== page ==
Science is diverse, and so are scientists. Those who make up the academic scientific and philosophical communities in most institutes and within FQxI do not reflect the diversity of the population of humans. There can be no doubt that scientific insight is not confined to one group of people but distributed across the whole of humanity. Centuries of exclusion, marginalization, and gentleman’s club rules have created a lack of diversity among scientists in many academic and scientific institutes.
We invite you, those who want to make the foundations of science more accessible, to join us in this work. Science is not done in a vacuum. We are brainstorming ideas and welcome participation and constructive suggestions from those who are interested.
This year our external work includes, but is not limited to:
- Open Membership Call: One small step is to reimagine the way FQxI receives nominations for Membership. As we figure out a long-term strategy, we are hosting an open call for Membership nominations. We hope that by expanding our nomination process, we will be able to invite more researchers from often marginalized and systemically excluded communities in the sciences to be a part of FQxI.
- Awarding small Outreach/Equity grants of up to $15,000 in our 2023 Fulcrum Grants round.
- Our essay competition, “How can science be different?” (open to submissions until the deadline, April 19, 2023) asks some specific questions related to equity, e.g., “What could a science free of racism and sexism have looked like, what can it look like in the future? And how could the process of science be better?” We look forward to receiving essays that tackle this question and provide us with ways to better imagine the future of science. We are also making the submissions anonymous until the winners are announced. We are curious to see if these measures–the lack of a name (that people can immediately use to assume gender and ethnicity details) and bio that shares academic status, or the lack of one–make any changes in how people rate essays or interact with each other.
If you have any constructive ideas to share, want to support FQxI in our equity efforts, or want to help fund this work, please email email@example.com.
Please note we do not respond to hateful emails.
FQxI’s Fulcrum Grants for
Equity & Outreach
University of New Hampshire
Cite Black Women+ in Physics Project
Cristhiano Duarte Silva
International Institute of Physics – Federal University of Rio Grande do Norte
Impedance Collective – Investigating and Promoting Diversity
Ana Belen Sainz
University of Gdansk
Women in quantum information science: a database
King's College London
Astrophysics is also for girls
Black Lives Matter. This is incontrovertible. But it is not enough to just say Black Lives Matter. We must also unpack and understand how we uphold white supremacy when we do not actively challenge the marginalization and silencing of Black scientists, of Black people. It is not by chance or coincidence that there are so few Black people in physics and cosmology. Academia, science institutes, and science foundations must take on the challenge that comes when we say Black Lives Matter.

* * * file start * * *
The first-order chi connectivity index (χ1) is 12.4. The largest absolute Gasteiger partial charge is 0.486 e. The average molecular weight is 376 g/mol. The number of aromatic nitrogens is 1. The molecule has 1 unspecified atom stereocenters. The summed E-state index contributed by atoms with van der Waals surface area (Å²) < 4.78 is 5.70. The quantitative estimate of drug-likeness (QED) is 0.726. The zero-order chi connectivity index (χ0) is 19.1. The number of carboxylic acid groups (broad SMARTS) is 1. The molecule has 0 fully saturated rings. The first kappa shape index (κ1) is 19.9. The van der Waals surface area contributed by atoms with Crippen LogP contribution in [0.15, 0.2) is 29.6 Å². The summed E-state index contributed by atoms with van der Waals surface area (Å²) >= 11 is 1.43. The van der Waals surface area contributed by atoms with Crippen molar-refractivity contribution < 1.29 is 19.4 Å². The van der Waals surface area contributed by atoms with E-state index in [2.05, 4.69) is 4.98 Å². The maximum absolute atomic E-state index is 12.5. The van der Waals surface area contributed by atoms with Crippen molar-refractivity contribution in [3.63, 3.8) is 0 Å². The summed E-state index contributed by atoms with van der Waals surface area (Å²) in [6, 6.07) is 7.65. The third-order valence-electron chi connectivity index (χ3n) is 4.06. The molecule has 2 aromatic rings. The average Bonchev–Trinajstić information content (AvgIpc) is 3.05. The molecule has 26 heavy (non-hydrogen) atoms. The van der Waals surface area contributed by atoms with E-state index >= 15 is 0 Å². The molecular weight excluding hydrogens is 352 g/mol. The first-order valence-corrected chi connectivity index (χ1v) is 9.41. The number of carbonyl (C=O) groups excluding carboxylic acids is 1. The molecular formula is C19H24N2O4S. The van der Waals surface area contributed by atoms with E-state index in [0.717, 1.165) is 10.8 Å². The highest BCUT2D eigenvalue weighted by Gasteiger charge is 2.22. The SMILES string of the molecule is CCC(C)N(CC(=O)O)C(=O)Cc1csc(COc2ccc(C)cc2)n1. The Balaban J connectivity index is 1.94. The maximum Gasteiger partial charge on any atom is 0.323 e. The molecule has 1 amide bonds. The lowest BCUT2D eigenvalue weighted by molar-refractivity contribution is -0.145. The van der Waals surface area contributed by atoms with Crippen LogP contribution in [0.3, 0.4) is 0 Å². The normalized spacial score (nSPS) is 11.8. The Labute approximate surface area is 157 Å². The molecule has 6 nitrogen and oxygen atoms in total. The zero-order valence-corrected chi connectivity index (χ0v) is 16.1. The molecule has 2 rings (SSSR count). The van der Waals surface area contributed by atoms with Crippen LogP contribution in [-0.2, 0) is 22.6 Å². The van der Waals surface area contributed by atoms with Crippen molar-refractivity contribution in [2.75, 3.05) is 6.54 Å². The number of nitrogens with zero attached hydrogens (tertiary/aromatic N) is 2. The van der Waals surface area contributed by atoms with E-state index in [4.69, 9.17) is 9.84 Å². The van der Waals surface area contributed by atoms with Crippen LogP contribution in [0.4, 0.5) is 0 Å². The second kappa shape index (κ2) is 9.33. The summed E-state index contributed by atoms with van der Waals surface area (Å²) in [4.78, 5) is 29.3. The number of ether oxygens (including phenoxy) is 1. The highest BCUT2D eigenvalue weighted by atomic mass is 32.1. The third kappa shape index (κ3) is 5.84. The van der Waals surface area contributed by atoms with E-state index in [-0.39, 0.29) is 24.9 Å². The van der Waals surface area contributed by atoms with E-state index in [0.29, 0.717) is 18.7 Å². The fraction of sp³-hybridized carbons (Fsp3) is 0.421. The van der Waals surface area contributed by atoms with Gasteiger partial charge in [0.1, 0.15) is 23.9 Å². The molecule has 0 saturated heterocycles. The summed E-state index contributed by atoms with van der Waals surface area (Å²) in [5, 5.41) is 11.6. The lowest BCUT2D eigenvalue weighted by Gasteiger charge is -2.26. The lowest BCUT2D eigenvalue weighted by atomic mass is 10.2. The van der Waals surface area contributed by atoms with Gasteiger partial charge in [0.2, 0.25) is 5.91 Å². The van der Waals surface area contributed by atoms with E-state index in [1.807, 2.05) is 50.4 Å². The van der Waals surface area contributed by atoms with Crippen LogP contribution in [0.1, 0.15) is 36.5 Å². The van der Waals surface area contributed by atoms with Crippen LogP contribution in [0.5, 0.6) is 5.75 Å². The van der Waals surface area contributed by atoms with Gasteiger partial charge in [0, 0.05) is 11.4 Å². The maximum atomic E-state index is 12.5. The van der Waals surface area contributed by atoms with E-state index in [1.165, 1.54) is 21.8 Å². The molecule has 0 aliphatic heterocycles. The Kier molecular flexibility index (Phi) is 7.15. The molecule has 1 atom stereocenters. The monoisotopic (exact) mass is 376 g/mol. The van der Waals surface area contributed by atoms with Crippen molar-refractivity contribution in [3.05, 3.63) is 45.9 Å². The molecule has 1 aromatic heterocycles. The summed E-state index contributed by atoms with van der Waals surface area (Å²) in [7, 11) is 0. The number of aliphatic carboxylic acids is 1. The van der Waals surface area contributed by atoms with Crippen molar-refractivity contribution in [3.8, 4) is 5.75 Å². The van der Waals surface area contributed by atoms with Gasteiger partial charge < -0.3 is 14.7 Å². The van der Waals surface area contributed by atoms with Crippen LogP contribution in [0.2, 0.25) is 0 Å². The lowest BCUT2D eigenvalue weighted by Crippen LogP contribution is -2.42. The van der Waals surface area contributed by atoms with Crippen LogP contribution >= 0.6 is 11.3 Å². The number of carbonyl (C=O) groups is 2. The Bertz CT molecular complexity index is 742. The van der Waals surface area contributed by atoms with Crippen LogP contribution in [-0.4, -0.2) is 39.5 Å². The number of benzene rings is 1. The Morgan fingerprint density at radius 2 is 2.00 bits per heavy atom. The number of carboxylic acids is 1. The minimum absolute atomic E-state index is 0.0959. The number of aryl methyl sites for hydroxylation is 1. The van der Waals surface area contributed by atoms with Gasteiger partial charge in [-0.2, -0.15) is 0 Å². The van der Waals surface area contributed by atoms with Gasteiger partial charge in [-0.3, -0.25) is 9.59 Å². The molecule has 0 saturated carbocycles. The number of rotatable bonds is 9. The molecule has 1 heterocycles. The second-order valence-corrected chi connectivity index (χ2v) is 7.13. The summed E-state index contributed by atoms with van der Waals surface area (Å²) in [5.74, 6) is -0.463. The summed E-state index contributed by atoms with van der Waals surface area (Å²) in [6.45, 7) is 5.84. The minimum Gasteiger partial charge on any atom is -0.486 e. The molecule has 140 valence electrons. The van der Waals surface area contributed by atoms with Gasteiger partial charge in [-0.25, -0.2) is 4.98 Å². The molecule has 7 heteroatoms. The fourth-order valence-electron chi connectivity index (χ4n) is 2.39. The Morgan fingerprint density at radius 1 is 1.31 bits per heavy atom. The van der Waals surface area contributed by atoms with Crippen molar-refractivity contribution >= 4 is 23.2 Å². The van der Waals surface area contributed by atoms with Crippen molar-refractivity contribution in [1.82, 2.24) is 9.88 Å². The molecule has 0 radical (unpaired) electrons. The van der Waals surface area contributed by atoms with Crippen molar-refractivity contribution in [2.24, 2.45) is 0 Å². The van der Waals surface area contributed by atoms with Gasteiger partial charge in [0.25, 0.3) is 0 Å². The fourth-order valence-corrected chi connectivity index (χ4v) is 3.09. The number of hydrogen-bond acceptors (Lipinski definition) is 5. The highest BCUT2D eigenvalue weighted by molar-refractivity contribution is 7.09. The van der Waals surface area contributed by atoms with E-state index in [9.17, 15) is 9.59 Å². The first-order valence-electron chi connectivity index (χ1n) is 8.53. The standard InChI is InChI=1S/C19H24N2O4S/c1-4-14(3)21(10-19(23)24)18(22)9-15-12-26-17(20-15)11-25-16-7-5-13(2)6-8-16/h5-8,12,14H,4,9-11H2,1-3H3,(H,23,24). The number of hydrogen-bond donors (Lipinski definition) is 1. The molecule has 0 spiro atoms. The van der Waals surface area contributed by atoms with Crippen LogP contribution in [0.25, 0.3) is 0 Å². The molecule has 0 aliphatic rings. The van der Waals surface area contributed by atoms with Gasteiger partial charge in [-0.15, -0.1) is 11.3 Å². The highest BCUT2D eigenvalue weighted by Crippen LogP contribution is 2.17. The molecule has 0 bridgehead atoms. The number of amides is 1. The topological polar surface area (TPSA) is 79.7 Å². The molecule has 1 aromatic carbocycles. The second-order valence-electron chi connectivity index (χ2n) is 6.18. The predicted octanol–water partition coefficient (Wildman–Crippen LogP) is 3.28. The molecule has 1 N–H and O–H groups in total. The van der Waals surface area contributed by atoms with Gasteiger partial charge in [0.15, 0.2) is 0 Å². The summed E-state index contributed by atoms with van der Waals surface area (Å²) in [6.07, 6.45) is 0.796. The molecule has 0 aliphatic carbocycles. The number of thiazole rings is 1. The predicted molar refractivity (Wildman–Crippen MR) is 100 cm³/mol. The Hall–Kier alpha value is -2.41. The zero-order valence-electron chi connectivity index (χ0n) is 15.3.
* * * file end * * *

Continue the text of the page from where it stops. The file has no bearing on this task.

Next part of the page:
As scientists, it is not just our job to see the world as it is but also to strive to make it a better place. To overcome our preconceptions and prejudices. To honestly assess ourselves and to acknowledge our own failings. FQxI’s membership has more Nobel Prize winners than Black scientists and outreach specialists. To deny we are part of the problem is to deny reality.
To quote Ijeoma Oluo, “Anti-racism is the commitment to fight racism wherever you find it, including in yourself. And it’s the only way forward.” We will therefore be making changes to the way in which we operate over the next few months and years in efforts to acknowledge and combat systemic racism in academia and within the foundation. We do not yet know what form they will take. We cannot guarantee we will be successful. But we will listen. We will learn. And we will do better.
Today we begin a process of both introspection and hard work at FQxI, designing initiatives. As we implement these plans, we will give regular updates and be held to account; this is not something that will fall aside when the news cycle changes. If you have ideas for what FQxI should do, we’d love to hear them directly at equity@FQxI.org
– David Sloan and Anthony Aguirre
We would be remiss not to acknowledge the support of Zeeya Merali, Kavita Rajanna, and Jasmine Fledderjohann in drafting this statement.
Video: Wine, Quantum, a Life Worth Living
Is quantumness in the eye of the beholder?
Quantum Bayesianism, or QBism, is an interpretation of quantum mechanics in which probabilities in quantum theory are personal to the agent in quantum theory. Join QBism co-founder Chris Fuchs for cocktails and conversation with Adán Cabello, Marissa Giustina and Rüdiger Schack—discussing probability, chaos, quantum randomness and the meaning of life, whilst trying to convince them that QBism is the ultimate quantum mechanical interpretation.
- Read more in Mitch Waldrop’s article, “Painting a QBist Picture of Reality.”